- Roadside zoos or Fake sanctuaries – substandard facilities lacking trained, experience care staff, proper funding, safety practices, diet, veterinary care, or enrichment programs. Many animals suffer years of abuse, neglect, and isolation. Do not visit or financially support this type of facility. Do your research before purchasing tickets and read reviews. If any facility allows people to pay to pose with or hold wild, exotic, or endangered animals for pictures, allows animals to breed so that they have baby animals for “enrichment encounters” with humans, forces animals to perform tricks for a show or audience, allows direct contact of any kind with wild animals, or is known to take wild animals off property for “educational shows”, they are not a real sanctuary.
- Entertainment Industry – using animals to make a profit by forcing/training them to perform unnatural behaviors, such as “smiling” (this is actually known as a fear grin), wearing clothing or diapers, smoking, performing tricks, wearing makeup or hairstyle, interacting with an animal of another species, or having direct contact with humans. Many times animals endure years of physical, mental, and emotional abuse. They are used until they grow too difficult to handle safely, and many end up in roadside zoos, only to be replaced by another generation of baby primates who will suffer the same fate. Financially supporting, promoting, or patronizing any business that uses primates as entertainment only helps these trainers to continue the cycle of abuse. Don’t buy items that feature primates in unnatural settings, such as birthday cards, shirts, calendars, etc. Don’t go to movies that feature primates or any animals performing trained behaviors. Don’t support businesses that use primates in their advertising campaigns.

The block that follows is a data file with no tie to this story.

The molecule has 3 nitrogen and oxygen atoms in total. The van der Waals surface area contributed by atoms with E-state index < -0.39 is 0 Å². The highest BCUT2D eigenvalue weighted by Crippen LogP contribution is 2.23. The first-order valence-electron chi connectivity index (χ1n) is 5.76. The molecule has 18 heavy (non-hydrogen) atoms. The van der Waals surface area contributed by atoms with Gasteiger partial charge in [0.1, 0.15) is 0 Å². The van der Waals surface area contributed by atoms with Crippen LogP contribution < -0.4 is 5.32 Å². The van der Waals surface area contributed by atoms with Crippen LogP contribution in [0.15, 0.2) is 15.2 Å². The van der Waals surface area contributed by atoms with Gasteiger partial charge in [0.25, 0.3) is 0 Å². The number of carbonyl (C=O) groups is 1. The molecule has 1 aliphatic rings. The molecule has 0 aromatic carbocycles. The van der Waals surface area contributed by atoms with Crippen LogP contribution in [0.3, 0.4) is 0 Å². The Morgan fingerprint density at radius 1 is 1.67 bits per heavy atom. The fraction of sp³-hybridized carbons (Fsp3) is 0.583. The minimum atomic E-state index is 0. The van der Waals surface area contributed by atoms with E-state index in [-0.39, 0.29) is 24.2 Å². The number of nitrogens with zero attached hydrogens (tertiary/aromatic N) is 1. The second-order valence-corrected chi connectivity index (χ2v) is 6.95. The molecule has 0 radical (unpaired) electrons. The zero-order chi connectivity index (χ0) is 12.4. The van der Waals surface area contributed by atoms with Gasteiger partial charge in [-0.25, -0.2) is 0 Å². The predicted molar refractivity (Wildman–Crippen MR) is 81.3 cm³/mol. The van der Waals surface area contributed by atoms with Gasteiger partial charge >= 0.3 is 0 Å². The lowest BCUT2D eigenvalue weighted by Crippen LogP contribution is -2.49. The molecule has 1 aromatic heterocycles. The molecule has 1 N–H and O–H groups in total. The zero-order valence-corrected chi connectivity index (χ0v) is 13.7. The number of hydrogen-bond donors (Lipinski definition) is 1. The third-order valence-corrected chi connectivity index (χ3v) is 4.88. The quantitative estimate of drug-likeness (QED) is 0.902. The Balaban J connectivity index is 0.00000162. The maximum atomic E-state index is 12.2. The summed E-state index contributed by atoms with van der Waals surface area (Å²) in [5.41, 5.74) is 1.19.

- Biomedical or Behavioral Laboratories – animals are used in experiments that can range from observational to physically invasive and painful. All animals used in experimentation are forced to live in very unnatural, controlled, sterile environments, typically without an enriching social life or diet. An easy way to help end animal experimentation: Pay attention to the labels of products you buy, especially cleaning supplies and cosmetics. Purchase items that show the Leaping Bunny symbol and support products that do not test on animals.